.... Boakai's win, however, is historic as he becomes the second presidential candidate in the history of Liberia to return a former ruling party to power since 1878 when former President Anthony W. Gardiner did so with the True Whig Party.
Former Vice President Joseph Boakai has emerged as the president-elect of Liberia, defeating the incumbent President George Weah, according to the latest results from the National Elections Commission.
With 99.58% of all polling places nationwide reporting (5,865 out of 5,890), Boakai secured the lead with 814,212 votes, representing 50.89%, while President Weah closely followed with 785,778 votes, accounting for 49.11%. The margin between the two candidates is 28,434 votes, a difference of 1.78%.
The gap has been steadily increasing since the electoral body began announcing the results on November 15, just a day after the runoff election. The closely contested nature of the election mirrors the dynamics of the first round, where Weah emerged as the frontrunner by a slim margin, necessitating a runoff.
Boakai's win, however, is historic as he becomes the second presidential candidate in the history of Liberia to return a former ruling party to power since 1878 when former President Anthony W. Gardiner did so with the True Whig Party.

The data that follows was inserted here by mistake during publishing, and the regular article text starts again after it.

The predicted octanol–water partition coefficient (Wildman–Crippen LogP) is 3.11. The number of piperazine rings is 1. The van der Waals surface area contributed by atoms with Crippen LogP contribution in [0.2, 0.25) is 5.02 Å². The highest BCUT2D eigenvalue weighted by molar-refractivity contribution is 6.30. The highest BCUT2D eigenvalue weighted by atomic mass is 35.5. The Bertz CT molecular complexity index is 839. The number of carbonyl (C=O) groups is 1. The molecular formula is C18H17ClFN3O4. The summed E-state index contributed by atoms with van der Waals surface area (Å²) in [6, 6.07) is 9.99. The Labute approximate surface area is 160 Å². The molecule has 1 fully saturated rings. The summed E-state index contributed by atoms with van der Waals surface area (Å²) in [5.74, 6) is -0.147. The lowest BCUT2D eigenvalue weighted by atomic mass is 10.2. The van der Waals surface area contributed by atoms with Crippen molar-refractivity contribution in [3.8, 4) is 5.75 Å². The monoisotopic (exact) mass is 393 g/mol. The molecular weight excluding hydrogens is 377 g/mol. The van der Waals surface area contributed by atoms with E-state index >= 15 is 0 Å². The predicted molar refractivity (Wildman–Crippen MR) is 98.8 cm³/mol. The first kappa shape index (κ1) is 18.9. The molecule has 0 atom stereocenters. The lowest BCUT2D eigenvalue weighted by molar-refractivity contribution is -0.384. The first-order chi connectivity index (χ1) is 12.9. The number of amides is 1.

The President's loss is also historic as he becomes the first president in Liberia's history to fail in his reelection bid. His defeat comes just six years after he had won against Boakai in the 2017 runoff, securing a decisive win with 61.5% to 38.5%, after winning the first round with a 10% margin.
The dynamics, however, shifted in 2023, with Boakai putting up a formidable fight in the first round, securing 43.44% of the vote compared to Weah's 43.83%. This razor-thin margin led to a runoff, as neither candidate reached the constitutional requirement of 50% plus one vote.
During his campaign, Boakai pledged to rescue Liberia from what he described as mismanagement and corruption under the Weah administration. He highlighted the need for a new direction that prioritizes good governance, economic stability, and social welfare.
In contrast, the Weah administration has vigorously defended its record, asserting a commitment to development and emphasizing achievements in community infrastructure and road construction. The government has framed these initiatives within the context of its Pro-Poor Agenda for Prosperity and Development (PAPD).
Meanwhile, supporters of Boakai have begun celebrating the news of his election, expressing optimism about the prospect of change and a new direction for the country. On the other hand, Weah has not conceded defeat at the time of reporting. The nation now awaits the official inauguration of Boakai, who will face the formidable task of steering Liberia through the challenges and opportunities that lie ahead.